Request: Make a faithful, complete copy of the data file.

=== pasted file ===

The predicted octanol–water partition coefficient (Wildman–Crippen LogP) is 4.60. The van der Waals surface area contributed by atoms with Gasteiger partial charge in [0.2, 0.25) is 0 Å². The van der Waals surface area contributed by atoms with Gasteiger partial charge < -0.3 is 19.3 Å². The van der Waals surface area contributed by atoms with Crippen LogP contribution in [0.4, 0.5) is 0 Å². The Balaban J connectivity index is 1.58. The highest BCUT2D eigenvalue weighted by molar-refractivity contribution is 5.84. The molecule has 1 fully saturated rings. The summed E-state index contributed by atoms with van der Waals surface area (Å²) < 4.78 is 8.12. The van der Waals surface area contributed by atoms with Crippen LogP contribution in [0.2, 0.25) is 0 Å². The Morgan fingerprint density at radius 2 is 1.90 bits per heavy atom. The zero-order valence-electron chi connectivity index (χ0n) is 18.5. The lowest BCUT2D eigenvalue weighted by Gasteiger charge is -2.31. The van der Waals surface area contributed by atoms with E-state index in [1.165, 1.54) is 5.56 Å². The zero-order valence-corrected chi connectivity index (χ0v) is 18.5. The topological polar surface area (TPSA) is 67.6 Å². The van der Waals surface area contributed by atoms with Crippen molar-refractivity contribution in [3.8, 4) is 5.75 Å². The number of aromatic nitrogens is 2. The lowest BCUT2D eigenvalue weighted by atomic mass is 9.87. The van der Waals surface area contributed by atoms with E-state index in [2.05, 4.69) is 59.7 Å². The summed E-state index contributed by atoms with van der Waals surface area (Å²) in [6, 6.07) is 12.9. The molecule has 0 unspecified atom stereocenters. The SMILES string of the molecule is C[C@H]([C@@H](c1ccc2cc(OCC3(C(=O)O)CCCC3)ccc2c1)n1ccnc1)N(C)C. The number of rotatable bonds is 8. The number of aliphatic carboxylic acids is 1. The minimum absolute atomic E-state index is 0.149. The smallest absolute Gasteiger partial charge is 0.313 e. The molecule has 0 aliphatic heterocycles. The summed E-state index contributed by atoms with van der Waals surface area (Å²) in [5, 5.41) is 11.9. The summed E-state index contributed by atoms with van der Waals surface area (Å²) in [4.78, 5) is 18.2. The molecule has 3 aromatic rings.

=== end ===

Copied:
The predicted octanol–water partition coefficient (Wildman–Crippen LogP) is 4.60. The van der Waals surface area contributed by atoms with Gasteiger partial charge in [0.2, 0.25) is 0 Å². The van der Waals surface area contributed by atoms with Gasteiger partial charge < -0.3 is 19.3 Å². The van der Waals surface area contributed by atoms with Crippen LogP contribution in [0.4, 0.5) is 0 Å². The Balaban J connectivity index is 1.58. The highest BCUT2D eigenvalue weighted by molar-refractivity contribution is 5.84. The molecule has 1 fully saturated rings. The summed E-state index contributed by atoms with van der Waals surface area (Å²) < 4.78 is 8.12. The van der Waals surface area contributed by atoms with Crippen LogP contribution in [0.2, 0.25) is 0 Å². The Morgan fingerprint density at radius 2 is 1.90 bits per heavy atom. The zero-order valence-electron chi connectivity index (χ0n) is 18.5. The lowest BCUT2D eigenvalue weighted by Gasteiger charge is -2.31. The van der Waals surface area contributed by atoms with E-state index in [1.165, 1.54) is 5.56 Å². The zero-order valence-corrected chi connectivity index (χ0v) is 18.5. The topological polar surface area (TPSA) is 67.6 Å². The van der Waals surface area contributed by atoms with Crippen molar-refractivity contribution in [3.8, 4) is 5.75 Å². The number of aromatic nitrogens is 2. The lowest BCUT2D eigenvalue weighted by atomic mass is 9.87. The van der Waals surface area contributed by atoms with E-state index in [2.05, 4.69) is 59.7 Å². The summed E-state index contributed by atoms with van der Waals surface area (Å²) in [6, 6.07) is 12.9. The molecule has 0 unspecified atom stereocenters. The SMILES string of the molecule is C[C@H]([C@@H](c1ccc2cc(OCC3(C(=O)O)CCCC3)ccc2c1)n1ccnc1)N(C)C. The number of rotatable bonds is 8. The number of aliphatic carboxylic acids is 1. The minimum absolute atomic E-state index is 0.149. The smallest absolute Gasteiger partial charge is 0.313 e. The molecule has 0 aliphatic heterocycles. The summed E-state index contributed by atoms with van der Waals surface area (Å²) in [5, 5.41) is 11.9. The summed E-state index contributed by atoms with van der Waals surface area (Å²) in [4.78, 5) is 18.2. The molecule has 3 aromatic rings.